Common misconceptions when going global - part 2

Common Misconceptions When Going Global – Part 2

Growing your business on global scale can be exciting and daunting at the same time. And if you’re new to taking things international, chances are you have a few misconceptions.

In part 1, we divided the most common misconceptions when going global into two categories and took a deep dive into one of them – the overachiever.

In part 2 of this mini-series, we’re going to explore the most common misconceptions of the second category – those who play it small. I’m sure many of you can identify with at least one of these.

So, let’s take a look!

Misconception #1: Global growth is only for the big players

This is a misconception I see quite a lot. Solopreneurs or small businesses don’t even consider entering new markets because they believe it’s something only big companies can do.

Why is that?

For starters, as a solopreneur you simply might not know what going global entails, and just assume that it’s too much. With everything else going on in your business already, you probably don’t see it as realistic on top of everything else.

What’s more, marketing agencies who help businesses market their products across borders simply don’t have solopreneurs or small businesses on their radars. They’re trying to catch bigger fish.

As a result, solopreneur businesses never learn the tools and strategies they need to actually take their business global.

And that’s a real shame, because solopreneurs pour their whole hearts into their wonderful businesses, have high standards and great values – and I think we need more of that in the world.

(By the way: that’s exactly why I’m on a mission to specifically help solopreneur businesses).

Misconception #2: Who am I to think I could be internationally successful?!

Some people believe international success is simply not in store for them.

They might even be afraid of being internationally successful.

“What will people think?”

“My mother is probably going to say I’ve finally gone completely crazy.”

Or: “What if I fail? How embarrassing would that be? No, better not to even think about it.”

They are used to running their business on a small scale and don’t want to look as if they’re reaching for the stars and wanting too much.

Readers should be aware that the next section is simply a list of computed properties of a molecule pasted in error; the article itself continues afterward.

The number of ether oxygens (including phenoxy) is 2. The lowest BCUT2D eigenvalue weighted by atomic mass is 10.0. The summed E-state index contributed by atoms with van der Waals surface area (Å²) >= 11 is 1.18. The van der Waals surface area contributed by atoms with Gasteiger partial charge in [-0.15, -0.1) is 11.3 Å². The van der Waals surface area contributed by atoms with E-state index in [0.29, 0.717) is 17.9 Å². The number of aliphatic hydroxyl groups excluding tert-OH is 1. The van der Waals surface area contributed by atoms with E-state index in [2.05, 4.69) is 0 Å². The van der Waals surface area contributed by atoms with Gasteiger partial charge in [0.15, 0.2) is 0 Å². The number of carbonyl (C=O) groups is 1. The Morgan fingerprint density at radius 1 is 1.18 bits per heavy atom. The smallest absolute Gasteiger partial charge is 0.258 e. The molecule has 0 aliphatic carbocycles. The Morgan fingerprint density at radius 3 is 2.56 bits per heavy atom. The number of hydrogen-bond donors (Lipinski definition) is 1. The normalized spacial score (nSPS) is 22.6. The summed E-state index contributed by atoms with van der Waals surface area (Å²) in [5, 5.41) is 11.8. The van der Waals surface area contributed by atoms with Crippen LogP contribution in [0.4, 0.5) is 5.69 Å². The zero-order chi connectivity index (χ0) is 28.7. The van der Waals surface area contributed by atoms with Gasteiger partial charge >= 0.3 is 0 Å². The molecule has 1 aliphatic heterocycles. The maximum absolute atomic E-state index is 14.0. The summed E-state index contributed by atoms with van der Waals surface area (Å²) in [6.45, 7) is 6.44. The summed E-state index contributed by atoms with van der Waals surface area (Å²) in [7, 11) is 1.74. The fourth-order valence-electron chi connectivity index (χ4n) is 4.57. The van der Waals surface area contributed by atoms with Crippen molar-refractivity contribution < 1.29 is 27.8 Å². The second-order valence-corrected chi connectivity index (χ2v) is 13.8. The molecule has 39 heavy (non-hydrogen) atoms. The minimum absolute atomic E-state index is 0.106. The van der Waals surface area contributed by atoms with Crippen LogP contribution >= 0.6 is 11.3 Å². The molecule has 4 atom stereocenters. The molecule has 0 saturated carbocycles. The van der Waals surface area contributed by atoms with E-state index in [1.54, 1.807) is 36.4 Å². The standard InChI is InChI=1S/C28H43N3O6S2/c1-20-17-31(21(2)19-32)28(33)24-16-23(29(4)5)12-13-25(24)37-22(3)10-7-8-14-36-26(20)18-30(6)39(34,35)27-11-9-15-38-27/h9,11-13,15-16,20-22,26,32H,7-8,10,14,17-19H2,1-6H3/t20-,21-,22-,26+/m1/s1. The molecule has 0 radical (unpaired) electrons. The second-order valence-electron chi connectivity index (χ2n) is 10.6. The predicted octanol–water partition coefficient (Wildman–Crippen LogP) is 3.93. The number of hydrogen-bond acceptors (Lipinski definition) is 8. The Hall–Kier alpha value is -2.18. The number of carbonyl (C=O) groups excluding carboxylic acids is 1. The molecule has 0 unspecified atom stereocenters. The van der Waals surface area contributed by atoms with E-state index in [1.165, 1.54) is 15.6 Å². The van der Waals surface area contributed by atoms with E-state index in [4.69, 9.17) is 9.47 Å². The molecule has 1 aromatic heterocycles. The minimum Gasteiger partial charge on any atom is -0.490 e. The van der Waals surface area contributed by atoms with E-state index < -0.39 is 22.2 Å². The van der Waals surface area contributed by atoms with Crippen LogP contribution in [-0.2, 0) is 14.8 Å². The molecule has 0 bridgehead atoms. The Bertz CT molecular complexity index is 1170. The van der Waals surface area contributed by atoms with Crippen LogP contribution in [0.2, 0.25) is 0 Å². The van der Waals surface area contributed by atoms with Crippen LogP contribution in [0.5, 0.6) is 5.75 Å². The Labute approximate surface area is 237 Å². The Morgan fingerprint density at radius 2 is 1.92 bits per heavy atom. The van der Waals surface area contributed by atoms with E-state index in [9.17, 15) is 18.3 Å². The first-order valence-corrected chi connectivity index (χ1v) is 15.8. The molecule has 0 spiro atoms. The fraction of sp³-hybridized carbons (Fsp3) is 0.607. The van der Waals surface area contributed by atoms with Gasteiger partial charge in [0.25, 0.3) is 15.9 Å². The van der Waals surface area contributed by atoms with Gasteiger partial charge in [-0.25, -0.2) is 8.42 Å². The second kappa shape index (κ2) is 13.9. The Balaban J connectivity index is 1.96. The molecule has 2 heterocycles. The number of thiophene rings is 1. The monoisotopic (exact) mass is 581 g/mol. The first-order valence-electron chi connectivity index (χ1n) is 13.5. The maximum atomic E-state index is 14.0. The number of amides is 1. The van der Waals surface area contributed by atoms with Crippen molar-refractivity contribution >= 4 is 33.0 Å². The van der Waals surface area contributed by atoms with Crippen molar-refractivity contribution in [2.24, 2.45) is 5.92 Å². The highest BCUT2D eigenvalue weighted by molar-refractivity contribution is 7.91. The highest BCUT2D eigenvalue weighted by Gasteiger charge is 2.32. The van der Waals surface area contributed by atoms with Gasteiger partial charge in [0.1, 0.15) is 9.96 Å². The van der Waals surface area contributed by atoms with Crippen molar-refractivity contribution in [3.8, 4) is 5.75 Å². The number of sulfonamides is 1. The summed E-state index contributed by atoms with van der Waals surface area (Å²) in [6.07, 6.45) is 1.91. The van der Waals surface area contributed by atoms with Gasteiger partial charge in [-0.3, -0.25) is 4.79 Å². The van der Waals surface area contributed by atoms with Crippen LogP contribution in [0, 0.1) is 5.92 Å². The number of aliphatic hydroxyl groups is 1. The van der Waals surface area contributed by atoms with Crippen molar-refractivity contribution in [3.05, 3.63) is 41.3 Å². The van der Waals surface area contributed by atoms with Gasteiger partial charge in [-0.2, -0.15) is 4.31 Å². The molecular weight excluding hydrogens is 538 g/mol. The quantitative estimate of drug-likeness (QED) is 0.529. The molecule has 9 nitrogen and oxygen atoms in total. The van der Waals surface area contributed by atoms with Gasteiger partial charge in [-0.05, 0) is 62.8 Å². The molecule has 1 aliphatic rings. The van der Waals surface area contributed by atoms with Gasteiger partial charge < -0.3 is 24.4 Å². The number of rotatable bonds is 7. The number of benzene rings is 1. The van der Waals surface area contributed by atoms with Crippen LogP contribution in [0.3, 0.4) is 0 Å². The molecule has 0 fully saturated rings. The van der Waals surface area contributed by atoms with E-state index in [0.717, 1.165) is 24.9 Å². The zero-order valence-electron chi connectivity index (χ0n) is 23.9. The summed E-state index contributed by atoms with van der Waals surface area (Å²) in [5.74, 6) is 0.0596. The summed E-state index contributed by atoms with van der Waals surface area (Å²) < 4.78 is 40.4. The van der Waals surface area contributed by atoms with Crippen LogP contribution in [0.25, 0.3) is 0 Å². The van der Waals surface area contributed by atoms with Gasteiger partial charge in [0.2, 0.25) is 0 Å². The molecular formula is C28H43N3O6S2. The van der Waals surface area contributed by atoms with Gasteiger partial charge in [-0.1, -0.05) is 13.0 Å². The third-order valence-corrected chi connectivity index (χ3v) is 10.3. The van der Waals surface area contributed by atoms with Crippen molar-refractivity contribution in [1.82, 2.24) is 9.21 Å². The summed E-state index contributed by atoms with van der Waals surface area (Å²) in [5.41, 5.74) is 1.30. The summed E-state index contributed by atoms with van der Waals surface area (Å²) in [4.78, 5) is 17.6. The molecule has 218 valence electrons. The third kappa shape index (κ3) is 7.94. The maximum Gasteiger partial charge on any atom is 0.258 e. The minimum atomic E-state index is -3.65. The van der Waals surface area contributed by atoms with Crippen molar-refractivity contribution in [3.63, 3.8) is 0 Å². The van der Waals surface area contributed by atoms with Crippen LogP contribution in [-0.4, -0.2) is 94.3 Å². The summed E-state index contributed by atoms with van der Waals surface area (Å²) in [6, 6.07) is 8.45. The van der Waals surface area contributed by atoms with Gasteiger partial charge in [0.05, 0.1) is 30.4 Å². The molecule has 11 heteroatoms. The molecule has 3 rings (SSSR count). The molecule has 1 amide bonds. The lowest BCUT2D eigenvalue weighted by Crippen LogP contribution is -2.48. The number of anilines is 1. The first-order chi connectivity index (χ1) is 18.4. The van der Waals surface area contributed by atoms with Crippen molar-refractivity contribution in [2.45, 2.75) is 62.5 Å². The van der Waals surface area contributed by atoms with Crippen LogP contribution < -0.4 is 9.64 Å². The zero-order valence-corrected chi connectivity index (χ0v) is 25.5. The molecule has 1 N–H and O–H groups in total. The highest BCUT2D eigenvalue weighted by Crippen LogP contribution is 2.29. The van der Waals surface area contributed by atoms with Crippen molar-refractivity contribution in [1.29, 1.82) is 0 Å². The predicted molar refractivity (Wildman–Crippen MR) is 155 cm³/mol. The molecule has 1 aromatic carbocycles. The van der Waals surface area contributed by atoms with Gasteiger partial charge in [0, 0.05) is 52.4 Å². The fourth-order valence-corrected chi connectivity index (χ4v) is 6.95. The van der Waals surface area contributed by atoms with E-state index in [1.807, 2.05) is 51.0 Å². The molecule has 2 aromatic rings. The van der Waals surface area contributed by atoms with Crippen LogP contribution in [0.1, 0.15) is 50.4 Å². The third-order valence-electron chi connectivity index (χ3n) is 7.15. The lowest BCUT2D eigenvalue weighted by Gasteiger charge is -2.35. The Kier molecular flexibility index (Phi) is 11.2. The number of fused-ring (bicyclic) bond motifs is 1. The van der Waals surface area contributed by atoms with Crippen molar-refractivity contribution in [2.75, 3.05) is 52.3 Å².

They’re usually very humble, which is a great personal quality – but that’s probably precisely the reason why they won’t be able to scale their business and create the life of their dreams around it.

I’m here to tell you you can reach for the stars. Your solopreneur business can be just as successful as any other larger business is. And you absolutely deserve this.

All you need is a proper strategy to follow – and someone who can teach you that strategy, so that you don’t have to figure things out on your own.

(On that note, maybe my 1:1 coaching program is for you. Why not hop on a free discovery call?)

Misconception #3: My personality will get lost in translation

Your personal brand is the backbone and the very essence of your solopreneur business. It’s not something that can simply be copied to another country in another language. That’s just not possible.

Sound like you?

I get it. We put so much energy into creating our personal brand and being authentic. And our personality is the competitive edge we need as solopreneurs.

The only problem with this is your business will always be very dependent on you as a person.

The possibility for growth will therefore always be limited to the input you’re able to provide. And chances are it won’t give you the flexibility and the freedom you actually wanted when you started your business in the first place.

To be able to scale your business, you have to trust others to do a good job when working in and on it.

And, if you’re concerned about losing your own voice when going global, I have some good news for you: the language professionals out there are specifically trained to get your message across precisely the way you intended it.

That’s why they will ask you for very detailed briefings on your brand, your values, mission, target audience and more. So, to protect your personal brand and make it shine in another language, take the time to sit down with your translators to get really clear on these things before you get started.

Misconception #4: Going global is too expensive

Well, it is all a matter of perspective.

What is expensive? How much are you willing to invest to make your products accessible in another country and language? And potentially multiply your earnings?